Recorded on 4-track cassette in 1996, this song was simply a demo that never made it to our album. The rhythm guitar parts were played on a 1970 Hohner 400N Acoustic. The lead guitar parts are played on my 1987 Squire Stratocaster equipped with a DiMarzio Virtual Vintage Solo in the bridge position (played on the bridge pickup only) through an all-tube Marshall JTM30 Combo. Only a reverb pedal was used. This track was lost for over 20 years and the old cassette was recently found in a shoe box. It appears here with all faults, as originally recorded in 1996...

    The lead guitar part was my own spin on Kravit'z very simple lead arrangement....just a quick one-take deal...

    https://soundcloud.com/robert-h-her...my-mind-cover-the-robert-herndon-project-1996

    1987 Squire Stratocaster.jpg
     
  11. chilipeppermaniac

    chilipeppermaniac Well-Known Member

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    Mister Herndon, That sounded quite awesome. You sell yourself and your gear short.

    Did an A/B listen thru with nice headphones for your version and Mr Kravitz rendition. 2 thumbs up for your playing.
     
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  12. Robert Herndon

    Robert Herndon Well-Known Member

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    You are too kind....

    I just felt like Lenny's version had too many stops, so I just filled in the holes....
    :-)
     
  13. DrBGood

    DrBGood Well-Known Member

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    Might be thin, but it does fit the bill great !
     
  14. jvin248

    jvin248 Active Member

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    .

    Fenders often use two wires from the control cavity to the output jack and I find that is at least half the hum. Easy to put a shielded cable in, Epiphone Specials come with shielded cables while even the high end Fenders use separate wires. Gotta have the vintage noise.

    .
     
  15. Raiyn

    Raiyn Well-Known Member

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    Just as easy to shield the pickguard and cavity. With a shielded tunnel, you don't need a shielded wire.
     
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  16. Robert Herndon

    Robert Herndon Well-Known Member

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    I shielded the cavity in my Stratocaster, then added a .015" aluminum shim behind the pickguard.... Stratoblaster Input Jack Shielding 2.jpg Strat Pickguard GFS H-S-S.jpg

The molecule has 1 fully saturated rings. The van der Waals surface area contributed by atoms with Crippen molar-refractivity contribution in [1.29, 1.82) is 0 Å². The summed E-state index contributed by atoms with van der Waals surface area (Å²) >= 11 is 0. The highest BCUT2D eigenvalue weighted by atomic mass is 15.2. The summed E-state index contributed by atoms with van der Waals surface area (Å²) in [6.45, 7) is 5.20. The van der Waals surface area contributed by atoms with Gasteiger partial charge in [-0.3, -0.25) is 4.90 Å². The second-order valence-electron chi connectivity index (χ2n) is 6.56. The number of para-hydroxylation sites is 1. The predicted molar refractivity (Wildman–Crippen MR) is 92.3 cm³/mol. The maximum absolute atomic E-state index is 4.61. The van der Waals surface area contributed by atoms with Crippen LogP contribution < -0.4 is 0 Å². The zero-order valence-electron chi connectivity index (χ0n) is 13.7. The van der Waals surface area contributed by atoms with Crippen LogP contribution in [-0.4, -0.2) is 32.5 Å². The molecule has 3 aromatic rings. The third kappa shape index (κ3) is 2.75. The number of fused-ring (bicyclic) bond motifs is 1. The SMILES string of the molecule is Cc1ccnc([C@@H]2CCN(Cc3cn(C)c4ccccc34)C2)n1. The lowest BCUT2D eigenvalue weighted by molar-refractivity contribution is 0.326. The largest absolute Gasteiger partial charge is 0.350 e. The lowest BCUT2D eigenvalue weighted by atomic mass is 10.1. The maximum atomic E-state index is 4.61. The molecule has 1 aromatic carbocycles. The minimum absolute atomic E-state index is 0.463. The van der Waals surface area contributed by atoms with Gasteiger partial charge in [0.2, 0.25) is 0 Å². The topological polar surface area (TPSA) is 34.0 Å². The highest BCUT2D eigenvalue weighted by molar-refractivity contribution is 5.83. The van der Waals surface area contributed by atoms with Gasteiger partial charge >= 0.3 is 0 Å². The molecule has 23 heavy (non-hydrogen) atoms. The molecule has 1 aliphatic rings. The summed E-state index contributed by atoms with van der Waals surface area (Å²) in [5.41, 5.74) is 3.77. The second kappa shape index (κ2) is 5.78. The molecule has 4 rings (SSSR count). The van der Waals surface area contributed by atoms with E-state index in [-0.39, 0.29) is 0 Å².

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  17. Raiyn

    Raiyn Well-Known Member

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    Why did you not complete the shield on the HB / bridge route?
     
  18. Robert Herndon

    Robert Herndon Well-Known Member

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    I never gave it much thought. This guitar is dead quiet, so I never went any further...I figured the shielding would ward off stray interference whether or not it was grounded.

    Stratoblaster Copper Shielding Tape.jpg
     
  19. deMelo

    deMelo Well-Known Member

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    Many of us like the classic strat tone indeed, it can be noisy especially if the player doesn't do his homework BEFORE the show (a good soundcheck and some precautions, especially regarding cables and position will solve about 80% of hum issues)... But simple things like using mostlu 2 and 4 positions in a 5 way switch strat and keeping your bridge pup for real heavy songs/passages does the job. Playing strats is indeed a different art...

    And no problem if you ain't fond of them, to each his own, my friend...


    Indeed. I too have never seen any noiseless/minihumbucker pups that can beat classic single coils, tonewise. Those other kinds of pickups can sound marvellous, but they WILL be different...

    I myself love single coils and P90s, hum is just a matter of dealing with it.
     
  20. chilipeppermaniac

    chilipeppermaniac Well-Known Member

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    For me the thing I like most of Single coil Stratty guitars and including Fender amps, is that lovely Jangly bell like tone and aftertone if one knows what I mean. Something quite lovely about that Sparkling shimmery glassy Fender Sound.
     
    Robert Herndon likes this.